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You can order from The Tiny Mouse's own local store, Parnassus Books of Nashville or from your own independent bookseller.
If you order from Parnassus you can get, for a limited time, a copy autographed by Janis Ian!
The Dutch version can be ordered from Palatino.
The Tiny Mouse follows the adventures of a bored mouse who decides to go to sea and narrowly escapes a grisly death. In his moment of truth, he understands that it's better to be a whole mouse at home than someone's dinner at sea. This book and CD set has not only Janis Ian singing "The Tiny Mouse" with a full band but also a version without vocals for singalong fun. A complete transcription for piano and guitar is also included. Ingrid and Dieter Schubert, creators of The Umbrella and many other picture books, give the tiny mouse his dapper and affable appearance and bring his perilous adventures to life with plenty of sly humor.
Visit The Tiny Mouse website.
"A little whimsy, a little darkness, a little music for a song turned into a picture book by veteran singer/songwriter Ian.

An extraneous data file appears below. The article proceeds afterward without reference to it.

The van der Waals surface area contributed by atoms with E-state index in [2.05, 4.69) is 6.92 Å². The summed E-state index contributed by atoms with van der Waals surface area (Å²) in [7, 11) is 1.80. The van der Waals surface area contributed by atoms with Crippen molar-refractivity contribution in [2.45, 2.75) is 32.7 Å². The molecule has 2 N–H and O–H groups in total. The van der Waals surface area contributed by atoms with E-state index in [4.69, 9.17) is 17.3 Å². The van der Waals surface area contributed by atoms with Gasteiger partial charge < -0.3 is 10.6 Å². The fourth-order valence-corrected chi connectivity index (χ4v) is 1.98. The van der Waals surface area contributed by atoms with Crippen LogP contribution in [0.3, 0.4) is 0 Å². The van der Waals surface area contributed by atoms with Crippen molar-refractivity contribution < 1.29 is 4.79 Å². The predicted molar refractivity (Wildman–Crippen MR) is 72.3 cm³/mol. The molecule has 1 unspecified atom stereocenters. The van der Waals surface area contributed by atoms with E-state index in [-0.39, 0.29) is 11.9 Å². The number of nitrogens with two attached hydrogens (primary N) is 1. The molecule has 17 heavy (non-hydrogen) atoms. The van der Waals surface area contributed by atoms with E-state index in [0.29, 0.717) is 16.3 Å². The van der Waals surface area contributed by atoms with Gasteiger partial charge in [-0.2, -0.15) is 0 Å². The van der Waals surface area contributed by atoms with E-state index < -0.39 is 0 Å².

"The tiny—and quite dapper—mouse of the title lives in a house “full of drafts and doubts, and incredible things.” Incredible things notwithstanding, he is restless and wants to go to sea. He is ill-prepared, however, and gets seasick at once. In his search for a bathroom, he discovers that the captain of the vessel he has stowed away upon is a cat! He, er, high-tails it out of there with help from a flounder, marries his “mouseketeer” and regales his dozens of children with his adventures. The Schuberts’ illustrations are brightly colored and often surreal, from the cat-in-the-box jack-in-the-box to the mer-cat figurehead on the ship’s prow, the mouse-snacks in the captain’s quarters (all with their tails attached—eewww!) to our hero coughing up “seven oysters and a clam.” Both words and music are appended, and a CD is included with three versions: vocal with band (that includes quite a wonderful clarinet), a band-only karaoke version and vocal with guitar. It is a rollicking little number—a little piratical, a little klezmer—and once heard, it is impossible to read the tale without singing it.
"A thoroughgoing success from these trans-Atlantic collaborators. (Picture book. 4-8)"
- Kirkus Reviews